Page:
It was the lamest, sneakiest way I’d ever heard of someone asking someone else out on a date.  His face was bland, but his eyes were twinkling at me.  I took it scowling.

“Yeah, maybe.”

He grinned.  “Good night.”  He left with a smile for my mom and handshake for my dad.

I dragged myself through a shower and pulled on my oldest, most comfortable pajamas.  I was asleep the instant my head hit the pillow.

I had a nightmare.

Not uncommon, given my life expectancy and the style of my demise.  I often had nightmares.

This was the first one I had had that was not about me.

It started at the Farm.  I stood looking out over the wheat fields, breathing in the rich smells of earth and fertilizer and water and plants.  And bread.  It smelled like freshly baked bread.

The woman rose up out of the earth, standing a few yards in front of me.

“What have you done?” she asked, her rippling green-brown eyes wide and horrified.

I turned to see what she was looking at, but there was nothing behind me.

“What have you done?” she asked again, her voice rising like the creaking of an old house in a wind storm.  “What have you done? What have you done?”

She screamed, her hands on her face.  I scrambled back as the earth writhed around her, dragging her down, clawing at her.  She fought, trying to free herself, but she was pulled under, her hand grasping in the air.  Then she was gone.

I was panting, running as fast as I could.  I slammed into a fence, a wire fence they used to keep in cattle.

The beasts were running, panicked, making a great swirling dust cloud as they circled.  As they thundered past me, one screamed and the dust fell on it, swirling around it.  The dust jumped to the next, leaving a steaming pile of offal and bones in the dirt.

I tried to run again, but I was caught, the branches of the trees snagging my arms, my clothing.  They grasped at me, pulling at me.  I could hear them calling for help.

The sickly sweet smell of orange blossoms, apple blossoms, cherry, peach, lime, grapefruit, raspberry, every kind of fruit clung to me.  I struggled free, heavy, ripe oranges falling to the ground around me.  They split open, oozing juice.  The smell went sour, fetid, as they dropped, rotting on the tree.

I backed away, my hands at my mouth.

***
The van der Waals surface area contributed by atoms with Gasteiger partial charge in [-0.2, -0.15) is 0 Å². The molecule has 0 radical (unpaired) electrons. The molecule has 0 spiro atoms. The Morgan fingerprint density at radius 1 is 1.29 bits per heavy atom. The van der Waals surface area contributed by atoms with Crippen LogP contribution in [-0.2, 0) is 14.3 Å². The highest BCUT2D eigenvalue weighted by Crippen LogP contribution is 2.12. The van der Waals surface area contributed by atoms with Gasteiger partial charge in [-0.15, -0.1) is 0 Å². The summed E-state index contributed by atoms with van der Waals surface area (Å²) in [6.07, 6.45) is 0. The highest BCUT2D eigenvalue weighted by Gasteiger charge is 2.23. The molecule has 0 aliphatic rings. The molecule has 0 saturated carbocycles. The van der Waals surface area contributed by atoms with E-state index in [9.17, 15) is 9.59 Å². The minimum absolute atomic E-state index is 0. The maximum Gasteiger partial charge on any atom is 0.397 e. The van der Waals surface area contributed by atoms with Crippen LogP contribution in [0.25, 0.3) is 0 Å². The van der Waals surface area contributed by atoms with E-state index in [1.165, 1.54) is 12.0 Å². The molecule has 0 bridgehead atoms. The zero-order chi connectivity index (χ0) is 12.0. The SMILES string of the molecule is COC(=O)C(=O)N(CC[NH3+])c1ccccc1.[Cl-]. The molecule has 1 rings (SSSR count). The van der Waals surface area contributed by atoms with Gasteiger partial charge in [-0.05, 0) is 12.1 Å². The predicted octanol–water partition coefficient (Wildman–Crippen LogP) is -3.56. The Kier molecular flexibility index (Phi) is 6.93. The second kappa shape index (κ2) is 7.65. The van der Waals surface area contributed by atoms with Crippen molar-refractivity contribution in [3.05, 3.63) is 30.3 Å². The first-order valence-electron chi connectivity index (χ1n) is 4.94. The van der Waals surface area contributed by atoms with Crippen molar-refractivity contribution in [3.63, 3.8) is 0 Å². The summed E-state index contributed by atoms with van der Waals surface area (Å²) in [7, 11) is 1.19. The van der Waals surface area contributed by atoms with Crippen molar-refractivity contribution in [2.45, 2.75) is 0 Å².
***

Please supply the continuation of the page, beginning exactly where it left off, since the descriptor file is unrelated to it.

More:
No food.

Every crop failed.

No food.

Millions, hundreds of millions, thousands of millions dead.

I woke with a scream.

Mom and Dad came bursting in, shouting.

“Just a nightmare.” I assured them when I had calmed down enough to breathe again.  “I’m fine.”

They went away reluctantly, shooting me wounded looks that did not help my mood at all.

I lay awake the rest of the night, watching the numbers on my clock change.

At six-thirty I couldn’t wait anymore.  Kevin answered his phone, sounding very grumpy.


“Hey, it’s Becca.  Rebecca Beckons.”

He was silent for a moment.  “It’s six-thirty in the morning.”

“I know.  Sorry.  Hey, could we meet and talk?”

“Right now?”

“As soon as you can.”

“Becca, I’m flattered, but I had to write a paper last night and I have your test results to go over-”

“Like in an hour?”

“Why?”  He was more awake now and confused.

“I…” I winced to myself.  “I had a nightmare.”


“So, I think it was a warning.”

“Of what?”

“The end of the world.”

He was quiet again for a long time.  “How?”

“An hour?  At the CMR? Please?”

He groaned and it sounded like he put his face in his pillow.  “Okay.  Can we at least get breakfast?”

“Sure.  See you.”


I hung up and raced into my clothes.  I waved at my dad as he poured his first cup of coffee.

“Becca?” he asked, surprised.  I was not usually an early riser.

“I’m going back to the CMR.  I’ll see you later!”  I called over my shoulder.  I was in the truck and zipping away before he could protest.

I bounced in my seat waiting for Kevin to appear.  He did, so suddenly that I shrieked.  He smiled and buckled in.

“There’s a great place just around the corner.” He said, pointing.

“How the heck did you do that?” I demanded.  He’d just stepped through the door.  Through it, like it wasn’t there.

“Practice.” He said glibly.  “I’m starving.  You owe me pancakes.”

I went where he directed, goose bumps on my skin.  It was incredibly creepy to actually be sitting next to a magic person.  I shuddered as he ordered, looking so normal.  How could you tell?  They could be anywhere, anyone.

He saw my face and grimaced.

“It’s not so terrible,” he said evenly.  “We’re just like everyone else.”

“I just…” I swallowed as the waitress plunked down some juice and marched away.  “I’ve just never met someone who was magic.”